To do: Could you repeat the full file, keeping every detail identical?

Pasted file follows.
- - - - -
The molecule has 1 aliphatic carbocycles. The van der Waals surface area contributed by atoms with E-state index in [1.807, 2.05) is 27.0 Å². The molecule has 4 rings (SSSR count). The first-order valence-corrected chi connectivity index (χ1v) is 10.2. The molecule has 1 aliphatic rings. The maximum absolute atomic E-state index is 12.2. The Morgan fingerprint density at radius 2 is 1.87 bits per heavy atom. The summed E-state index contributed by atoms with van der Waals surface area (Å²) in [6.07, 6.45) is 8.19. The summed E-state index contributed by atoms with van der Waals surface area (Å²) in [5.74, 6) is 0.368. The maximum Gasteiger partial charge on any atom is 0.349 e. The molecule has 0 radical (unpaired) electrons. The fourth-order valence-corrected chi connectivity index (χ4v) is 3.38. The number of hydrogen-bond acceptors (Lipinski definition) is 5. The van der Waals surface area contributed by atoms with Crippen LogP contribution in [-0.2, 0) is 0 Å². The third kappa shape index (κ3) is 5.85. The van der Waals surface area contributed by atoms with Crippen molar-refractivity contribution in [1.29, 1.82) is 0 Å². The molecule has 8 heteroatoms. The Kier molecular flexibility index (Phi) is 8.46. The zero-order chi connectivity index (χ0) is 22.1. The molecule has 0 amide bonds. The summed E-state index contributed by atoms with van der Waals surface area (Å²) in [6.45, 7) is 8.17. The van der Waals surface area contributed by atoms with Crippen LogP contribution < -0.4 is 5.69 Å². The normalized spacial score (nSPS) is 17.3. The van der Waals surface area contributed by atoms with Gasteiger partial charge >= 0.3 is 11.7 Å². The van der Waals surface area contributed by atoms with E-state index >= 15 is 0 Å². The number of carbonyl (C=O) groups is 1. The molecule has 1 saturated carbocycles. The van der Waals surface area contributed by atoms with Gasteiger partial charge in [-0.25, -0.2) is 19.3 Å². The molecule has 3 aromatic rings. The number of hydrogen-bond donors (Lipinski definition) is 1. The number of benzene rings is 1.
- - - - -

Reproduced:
The molecule has 1 aliphatic carbocycles. The van der Waals surface area contributed by atoms with E-state index in [1.807, 2.05) is 27.0 Å². The molecule has 4 rings (SSSR count). The first-order valence-corrected chi connectivity index (χ1v) is 10.2. The molecule has 1 aliphatic rings. The maximum absolute atomic E-state index is 12.2. The Morgan fingerprint density at radius 2 is 1.87 bits per heavy atom. The summed E-state index contributed by atoms with van der Waals surface area (Å²) in [6.07, 6.45) is 8.19. The summed E-state index contributed by atoms with van der Waals surface area (Å²) in [5.74, 6) is 0.368. The maximum Gasteiger partial charge on any atom is 0.349 e. The molecule has 0 radical (unpaired) electrons. The fourth-order valence-corrected chi connectivity index (χ4v) is 3.38. The number of hydrogen-bond acceptors (Lipinski definition) is 5. The van der Waals surface area contributed by atoms with Crippen LogP contribution in [-0.2, 0) is 0 Å². The third kappa shape index (κ3) is 5.85. The van der Waals surface area contributed by atoms with Crippen molar-refractivity contribution in [1.29, 1.82) is 0 Å². The molecule has 8 heteroatoms. The Kier molecular flexibility index (Phi) is 8.46. The zero-order chi connectivity index (χ0) is 22.1. The molecule has 0 amide bonds. The summed E-state index contributed by atoms with van der Waals surface area (Å²) in [6.45, 7) is 8.17. The van der Waals surface area contributed by atoms with Crippen LogP contribution < -0.4 is 5.69 Å². The normalized spacial score (nSPS) is 17.3. The van der Waals surface area contributed by atoms with Gasteiger partial charge >= 0.3 is 11.7 Å². The van der Waals surface area contributed by atoms with E-state index >= 15 is 0 Å². The number of carbonyl (C=O) groups is 1. The molecule has 1 saturated carbocycles. The van der Waals surface area contributed by atoms with Gasteiger partial charge in [-0.25, -0.2) is 19.3 Å². The molecule has 3 aromatic rings. The number of hydrogen-bond donors (Lipinski definition) is 1. The number of benzene rings is 1.